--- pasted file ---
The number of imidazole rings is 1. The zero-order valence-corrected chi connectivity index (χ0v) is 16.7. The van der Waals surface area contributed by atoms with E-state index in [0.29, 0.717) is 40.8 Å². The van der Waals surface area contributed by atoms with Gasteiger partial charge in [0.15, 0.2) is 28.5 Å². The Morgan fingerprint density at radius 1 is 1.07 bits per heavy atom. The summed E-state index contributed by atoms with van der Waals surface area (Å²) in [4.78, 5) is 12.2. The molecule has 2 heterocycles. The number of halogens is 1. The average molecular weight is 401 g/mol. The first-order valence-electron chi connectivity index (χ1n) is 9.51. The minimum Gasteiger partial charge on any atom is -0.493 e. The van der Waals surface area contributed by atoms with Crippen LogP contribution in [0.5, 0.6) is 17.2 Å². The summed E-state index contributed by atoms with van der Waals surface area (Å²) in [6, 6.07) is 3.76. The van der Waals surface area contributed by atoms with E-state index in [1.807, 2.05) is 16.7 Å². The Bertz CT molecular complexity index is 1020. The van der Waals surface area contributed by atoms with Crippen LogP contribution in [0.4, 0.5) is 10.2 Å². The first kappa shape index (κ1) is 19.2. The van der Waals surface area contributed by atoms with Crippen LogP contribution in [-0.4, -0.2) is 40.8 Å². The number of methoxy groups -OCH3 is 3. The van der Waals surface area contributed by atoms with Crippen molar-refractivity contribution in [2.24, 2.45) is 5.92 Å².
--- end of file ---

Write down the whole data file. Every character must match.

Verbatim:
The number of imidazole rings is 1. The zero-order valence-corrected chi connectivity index (χ0v) is 16.7. The van der Waals surface area contributed by atoms with E-state index in [0.29, 0.717) is 40.8 Å². The van der Waals surface area contributed by atoms with Gasteiger partial charge in [0.15, 0.2) is 28.5 Å². The Morgan fingerprint density at radius 1 is 1.07 bits per heavy atom. The summed E-state index contributed by atoms with van der Waals surface area (Å²) in [4.78, 5) is 12.2. The molecule has 2 heterocycles. The number of halogens is 1. The average molecular weight is 401 g/mol. The first-order valence-electron chi connectivity index (χ1n) is 9.51. The minimum Gasteiger partial charge on any atom is -0.493 e. The van der Waals surface area contributed by atoms with Crippen LogP contribution in [0.5, 0.6) is 17.2 Å². The summed E-state index contributed by atoms with van der Waals surface area (Å²) in [6, 6.07) is 3.76. The van der Waals surface area contributed by atoms with E-state index in [1.807, 2.05) is 16.7 Å². The Bertz CT molecular complexity index is 1020. The van der Waals surface area contributed by atoms with Crippen LogP contribution in [0.4, 0.5) is 10.2 Å². The first kappa shape index (κ1) is 19.2. The van der Waals surface area contributed by atoms with Crippen LogP contribution in [-0.4, -0.2) is 40.8 Å². The number of methoxy groups -OCH3 is 3. The van der Waals surface area contributed by atoms with Crippen molar-refractivity contribution in [2.24, 2.45) is 5.92 Å².